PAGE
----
“So what’s Hell like? Figure I ought to get ready.”
Thief, 8 Bit Theater
Half a lifetime ago, I swore never to write or draw a comic about turning thirty or being in my thirties, and I have kept this up admirably*. At the moment, what really interests me is turning fifty; a lot of people I care about have entered their fifties in the past few years, and I happen to have taken in a lot of works about people floating around that age around the same time. It was reading Ian Kershaw’s biography of Adolf Hitler that really set serious thought on the topic in motion – when he reached the point that Disqus’s least favourite German turned fifty, Kershaw remarked that Hitler went through the same process of stock-taking that most men in their fifties do, considering what he had achieved and what he had not achieved, except because Hitler was a Jew-hatin’ mass-murderin’ maniac, it was expressed a little differently than most.
*Unless you take the stance, as I do, that anything I write is inherently about being in my thirties by virtue of being written by a guy in his thirties.
Shortly after this, I rewatched Star Trek II: The Wrath Of Khan. A minor point at the start is Kirk having a significant birthday; as a sop to William Shatner’s vanity, exactly which birthday is not revealed, but a simple google search revealed Shatner was fifty-one at time of filming. The film finds Kirk feeling frustrated at his own success, having moved on from captaining the Enterprise to the position of Admiral when it was the process of exploration that excited him, not the day-to-day drudgery of organisation. He takes one more stab at the glory he sought in his thirties only to find two things: he’s not an all-powerful figure who can keep getting away with million-to-one chances, and there are roads he chose not to take that weren’t quite as unattractive as he thought they were.
This ends up leading quite elegantly into Star Trek: The Next Generation. Patrick Stewart was forty-eight when he began portraying Jean-Luc Picard, and while the character is quite different, the principles are much the same as for Kirk – he has walked a very particular path and managed to claw his way into getting exactly what he wanted, only to be given reason to look back and see the paths he chose not to take – to see what his convictions have cost him. After seven seasons, there’s a sense that we have entered a dramatic new era for Picard as a person, where his successes have freed him up to expand his sense of identity, where one plausible future is becoming the one thing he ran away from as a kid.
I would think from this that turning fifty is only a process of being successful, until I remember the existence of Breaking Bad. Walt starts off the story on his fiftieth birthday, and his story is defined by his total bitterness at his (self-perceived) sense of failure. Walt goes through a sense of Becoming normally reserved for men at least fifteen years younger than him, as if something has been unleashed, but his age and life experience end up colouring the story significantly. Unlike many of the young men who idolise him and contrary to what he believes upon receiving his cancer diagnosis, Walt has much to lose – he has his family, of course, but also his larger place in the community, and the more esoteric nature of his soul and morality.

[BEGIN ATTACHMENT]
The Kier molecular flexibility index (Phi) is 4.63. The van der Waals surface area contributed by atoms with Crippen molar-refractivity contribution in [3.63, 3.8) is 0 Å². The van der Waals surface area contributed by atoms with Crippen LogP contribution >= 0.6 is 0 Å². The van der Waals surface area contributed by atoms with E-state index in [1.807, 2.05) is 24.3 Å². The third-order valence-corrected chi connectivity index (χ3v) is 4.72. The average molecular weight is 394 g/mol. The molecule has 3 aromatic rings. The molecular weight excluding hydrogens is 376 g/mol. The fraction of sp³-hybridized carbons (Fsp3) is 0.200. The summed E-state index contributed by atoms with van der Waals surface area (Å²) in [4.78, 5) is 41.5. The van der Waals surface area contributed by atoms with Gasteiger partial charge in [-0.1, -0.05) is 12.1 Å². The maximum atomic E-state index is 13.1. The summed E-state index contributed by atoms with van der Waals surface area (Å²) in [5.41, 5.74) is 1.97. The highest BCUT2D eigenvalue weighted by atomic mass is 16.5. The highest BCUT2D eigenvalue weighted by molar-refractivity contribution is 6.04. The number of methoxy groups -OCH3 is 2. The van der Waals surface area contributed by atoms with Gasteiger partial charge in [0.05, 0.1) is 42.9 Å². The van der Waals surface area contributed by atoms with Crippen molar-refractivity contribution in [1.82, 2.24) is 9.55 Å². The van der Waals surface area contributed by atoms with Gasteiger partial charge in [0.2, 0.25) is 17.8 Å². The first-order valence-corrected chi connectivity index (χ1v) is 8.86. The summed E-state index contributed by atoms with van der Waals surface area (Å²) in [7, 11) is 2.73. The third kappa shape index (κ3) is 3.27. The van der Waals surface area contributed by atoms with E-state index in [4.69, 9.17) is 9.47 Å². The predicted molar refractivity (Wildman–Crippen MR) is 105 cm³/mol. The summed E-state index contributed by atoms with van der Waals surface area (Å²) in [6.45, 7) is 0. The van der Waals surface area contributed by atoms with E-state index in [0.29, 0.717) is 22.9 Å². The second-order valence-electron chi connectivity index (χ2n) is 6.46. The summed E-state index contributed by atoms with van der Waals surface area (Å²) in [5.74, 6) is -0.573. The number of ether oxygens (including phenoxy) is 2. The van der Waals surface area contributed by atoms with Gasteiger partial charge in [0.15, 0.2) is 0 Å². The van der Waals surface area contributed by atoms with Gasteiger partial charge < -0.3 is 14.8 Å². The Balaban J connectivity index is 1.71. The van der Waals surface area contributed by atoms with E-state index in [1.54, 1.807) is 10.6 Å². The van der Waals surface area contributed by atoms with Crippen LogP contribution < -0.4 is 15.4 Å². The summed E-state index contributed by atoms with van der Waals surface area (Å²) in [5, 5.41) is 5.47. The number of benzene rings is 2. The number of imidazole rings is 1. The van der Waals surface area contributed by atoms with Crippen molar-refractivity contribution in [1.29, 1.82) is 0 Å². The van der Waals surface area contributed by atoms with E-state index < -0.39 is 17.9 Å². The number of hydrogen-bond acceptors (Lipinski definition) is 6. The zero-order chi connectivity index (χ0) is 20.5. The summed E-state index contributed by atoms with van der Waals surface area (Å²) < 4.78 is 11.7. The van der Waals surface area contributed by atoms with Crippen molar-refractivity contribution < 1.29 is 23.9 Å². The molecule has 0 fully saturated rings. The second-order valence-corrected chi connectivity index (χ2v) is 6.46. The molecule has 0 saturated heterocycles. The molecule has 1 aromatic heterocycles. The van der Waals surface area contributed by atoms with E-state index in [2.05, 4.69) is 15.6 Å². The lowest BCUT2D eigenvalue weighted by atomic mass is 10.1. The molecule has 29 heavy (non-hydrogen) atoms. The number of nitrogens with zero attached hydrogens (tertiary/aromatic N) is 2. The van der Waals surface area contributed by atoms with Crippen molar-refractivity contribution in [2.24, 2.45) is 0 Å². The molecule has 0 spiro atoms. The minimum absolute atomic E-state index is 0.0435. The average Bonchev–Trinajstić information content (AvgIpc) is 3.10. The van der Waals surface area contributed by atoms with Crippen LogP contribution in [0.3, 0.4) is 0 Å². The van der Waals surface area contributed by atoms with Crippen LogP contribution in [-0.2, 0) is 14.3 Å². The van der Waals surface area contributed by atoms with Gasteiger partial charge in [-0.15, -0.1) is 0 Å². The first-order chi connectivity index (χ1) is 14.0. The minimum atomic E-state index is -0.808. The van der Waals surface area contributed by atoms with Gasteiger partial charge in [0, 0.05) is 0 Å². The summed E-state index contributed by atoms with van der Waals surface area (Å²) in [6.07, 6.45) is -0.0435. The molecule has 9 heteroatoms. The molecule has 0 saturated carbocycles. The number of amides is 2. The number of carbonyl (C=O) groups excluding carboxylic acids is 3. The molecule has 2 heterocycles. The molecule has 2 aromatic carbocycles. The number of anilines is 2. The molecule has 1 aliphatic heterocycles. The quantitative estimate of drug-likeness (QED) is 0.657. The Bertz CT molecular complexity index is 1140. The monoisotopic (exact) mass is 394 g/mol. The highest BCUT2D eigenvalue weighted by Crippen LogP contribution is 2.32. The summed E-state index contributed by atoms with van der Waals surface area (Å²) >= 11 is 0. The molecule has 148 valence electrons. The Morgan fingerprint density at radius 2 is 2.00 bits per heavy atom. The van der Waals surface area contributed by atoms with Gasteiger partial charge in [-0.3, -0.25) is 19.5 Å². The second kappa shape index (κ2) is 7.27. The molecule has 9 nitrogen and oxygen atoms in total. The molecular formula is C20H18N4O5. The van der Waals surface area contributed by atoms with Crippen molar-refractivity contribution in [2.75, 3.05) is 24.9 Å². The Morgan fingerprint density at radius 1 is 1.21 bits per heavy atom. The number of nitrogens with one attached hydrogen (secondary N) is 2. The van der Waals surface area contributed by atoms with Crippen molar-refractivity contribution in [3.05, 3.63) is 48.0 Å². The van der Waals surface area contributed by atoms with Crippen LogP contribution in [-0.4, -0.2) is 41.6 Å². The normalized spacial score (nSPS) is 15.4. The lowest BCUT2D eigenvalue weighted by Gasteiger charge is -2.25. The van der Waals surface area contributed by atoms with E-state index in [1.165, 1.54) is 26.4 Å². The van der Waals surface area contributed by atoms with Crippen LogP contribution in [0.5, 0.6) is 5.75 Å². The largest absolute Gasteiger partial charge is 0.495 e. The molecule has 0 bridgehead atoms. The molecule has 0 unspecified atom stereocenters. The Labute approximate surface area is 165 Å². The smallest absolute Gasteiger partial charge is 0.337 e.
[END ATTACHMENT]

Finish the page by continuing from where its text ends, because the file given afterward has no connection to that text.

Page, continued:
On top of this, he has his skills. If nothing else about the story was different aside from his age (and, by extension, the age of his son) and he were, say, nineteen, this would purely be the story of an unholy talent rocketing straight upward. But he also has decades of experience as a chemist – he studied in a formal context and he practiced professionally. As much as Walt, Breaking Bad, and the critical discourse has observed his personal genius, he’s also simply had experience and raw knowledge informing his intuition.
The other thing about all these men is that they aren’t yet past their prime physically. I was thinking that maybe fifty is your last chance to reinvent yourself, but not only is not that true – you can continue to do so into your sixties, seventies, eighties – it’s not even that all these characters deliberately choose change so much has have it thrust upon them. It’s certainly a point where even the esoteric consequences for your decisions become overwhelming; the truly meaningless decisions have made themselves apparent and the long-term ones are only too clear. I don’t think fifty is old and I don’t think it’s healthy to think of it as such (part of the reason I always hated thirtysomethings complaining about their age was, like, what, you’re barely halfway and you’ve already given up?), but it definitely seems like a point where you inescapably outlive a version of yourself. Even Captain Kirk can’t outrun time.